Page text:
Respiratory diseases of small mammals (Proceedings)


Respiratory diseases of small mammals (Proceedings)

Aug 01, 2009

Respiratory diseases in small mammals can be challenging. Although anatomy is similar, there are variations in anatomy that can predispose to certain diseases, or can interfere with interpretation of test results. The diseases these small patients acquire can vary greatly, and it can be extremely difficult to obtain samples for diagnostic evaluation, so it is important for the practitioner to be familiar with the common respiratory diseases in order to appropriately diagnose and treat these animals.

Ferret Respiratory Diseases

Among the small exotic species commonly kept as pets, ferrets are the most similar to dogs and cats. The thoracic cavity in ferrets is elongated, with the heart located between the 6th and 8th ribs, and the heart will be ausculted much more caudally than expected. Sinus arrhythmia is variation of normal in ferrets. The lungs are generous with respect to total body size. Radiographically, the ventral margin of the heart may be in contact with the sternum on a lateral view. Ferrets with respiratory disease or cardiac disease often exhibit general, non-specific signs such as lethargy, weakness, and hind limb paresis.

There are a wide variety of diseases that cause respiratory signs in ferrets. When in doubt with a ferret, remember the principles of traditional companion animal medicine. Ferrets can easily be intubated, usually with a 2.5 or 3.0 mm endotracheal tube. If there is pleural effusion, perform thoracocentesis. If there is cardiomegaly, pursue heart disease; if pulmonary consolidation is present, this supports pneumonia. Tracheal lavage, or even lung aspirates can be performed as in more traditional companion animal species. Diagnostics for the ferret are safe and readily available, and should not be overlooked.


Ferrets are susceptible to Orthomyxoviridae, the human influenza viruses. This can be transmitted from ferret to human, ferret to ferret, or most commonly via human to ferret contact. Veterinarians and staff with cold or flu symptoms should wear a mask and wash hands prior to handling any ferret. Clinical signs, similar to humans, include lethargy, fever, sneezing, mucoid ocular and/or nasal discharge, and inappetence or anorexia. Fever, if present, typically lasts 48-72 hours. Although extremely uncommon, pneumonia is a sequela if secondary bacterial infection occurs. Diagnosis is based on clinical signs, history of exposure, and in many cases, duration of disease (see canine distemper virus, below). Virus isolation and ELISA for antibody are available but not commonly used. Leukopenia is an inconsistent finding. Treatment is limited to supportive care, usually fluid therapy and nutritional support (force feeding) if anorexia is severe. Human anti-influenza medications can be used. Antibiotics are only indicated if secondary bacterial infection is suspected or is imminent due to leukopenia. Pediatric cough suppressants or diphenhydramine can be used if necessary. Most ferrets with influenza do not require hospitalization. Clinical signs generally resolve within 5-7 days.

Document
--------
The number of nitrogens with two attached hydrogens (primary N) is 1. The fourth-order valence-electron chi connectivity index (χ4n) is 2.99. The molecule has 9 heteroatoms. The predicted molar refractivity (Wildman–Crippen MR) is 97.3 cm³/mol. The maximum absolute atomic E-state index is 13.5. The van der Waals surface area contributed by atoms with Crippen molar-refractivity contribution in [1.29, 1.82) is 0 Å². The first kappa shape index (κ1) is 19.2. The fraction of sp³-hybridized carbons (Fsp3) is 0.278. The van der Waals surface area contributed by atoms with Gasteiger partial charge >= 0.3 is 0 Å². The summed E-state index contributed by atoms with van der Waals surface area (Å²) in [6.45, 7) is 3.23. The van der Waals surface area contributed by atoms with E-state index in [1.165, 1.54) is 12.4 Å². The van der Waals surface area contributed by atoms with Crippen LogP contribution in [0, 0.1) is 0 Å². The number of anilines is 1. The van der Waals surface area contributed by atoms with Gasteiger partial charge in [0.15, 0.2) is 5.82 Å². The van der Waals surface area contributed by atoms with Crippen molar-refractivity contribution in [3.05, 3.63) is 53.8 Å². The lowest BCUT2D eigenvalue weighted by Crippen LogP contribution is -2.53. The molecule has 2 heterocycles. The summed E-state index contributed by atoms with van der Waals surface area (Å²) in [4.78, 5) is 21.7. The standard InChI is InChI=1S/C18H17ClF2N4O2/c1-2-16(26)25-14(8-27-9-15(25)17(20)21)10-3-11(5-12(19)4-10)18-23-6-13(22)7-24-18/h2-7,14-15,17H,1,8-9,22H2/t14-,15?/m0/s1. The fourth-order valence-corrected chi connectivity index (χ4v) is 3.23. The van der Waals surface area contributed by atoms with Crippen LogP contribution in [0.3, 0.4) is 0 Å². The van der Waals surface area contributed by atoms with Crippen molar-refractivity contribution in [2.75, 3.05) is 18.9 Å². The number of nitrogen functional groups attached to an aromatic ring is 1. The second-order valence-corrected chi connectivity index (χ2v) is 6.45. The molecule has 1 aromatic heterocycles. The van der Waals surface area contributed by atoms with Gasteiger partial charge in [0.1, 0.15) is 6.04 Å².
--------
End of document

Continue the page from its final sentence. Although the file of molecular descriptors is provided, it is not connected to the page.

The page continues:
Canine Distemper Virus

Although rare, this is extremely important to recognize in ferrets, as the disease is nearly 100% fatal. Transmission is from infected dogs, other ferrets, or infected raccoons, but humans may serve as a mechanical vector. Clinical signs develop within 7-10 days of exposure, and may be similar initially to those of influenza virus. Ferrets may be presented with lethargy, fever, inappetence or anorexia, sneezing, mucopurulent ocular and nasal discharge, photophobia, porphyrin staining or dermatitis of the face and eyes, and hyperkeratosis of the footpads. The dermatitis and/or porphyrin staining of the face is pathognomonic for distemper in ferrets (looks like food allergy in a cat). Diagnosis is made by history (questionable vaccination history), potential exposure, clinical signs, and either fluorescent antibody staining or identification of the antigen in cells obtained for biopsy. There is no treatment; euthanasia is recommended. Keep separate from other ferrets and dogs.


Pneumonia in ferrets is rare. Aspiration pneumonia may occur and will have a distribution similar to other companion animals. Diagnosis is based on radiography. Tracheal lavage is performed as in other species (3mm endotracheal tube will be appropriate for most ferrets). Treat with appropriate antimicrobials based on culture & sensitivity, supportive care, and perhaps nebulization and coupage. Evaluate radiographs carefully for megaesophagus if pneumonia is suspected.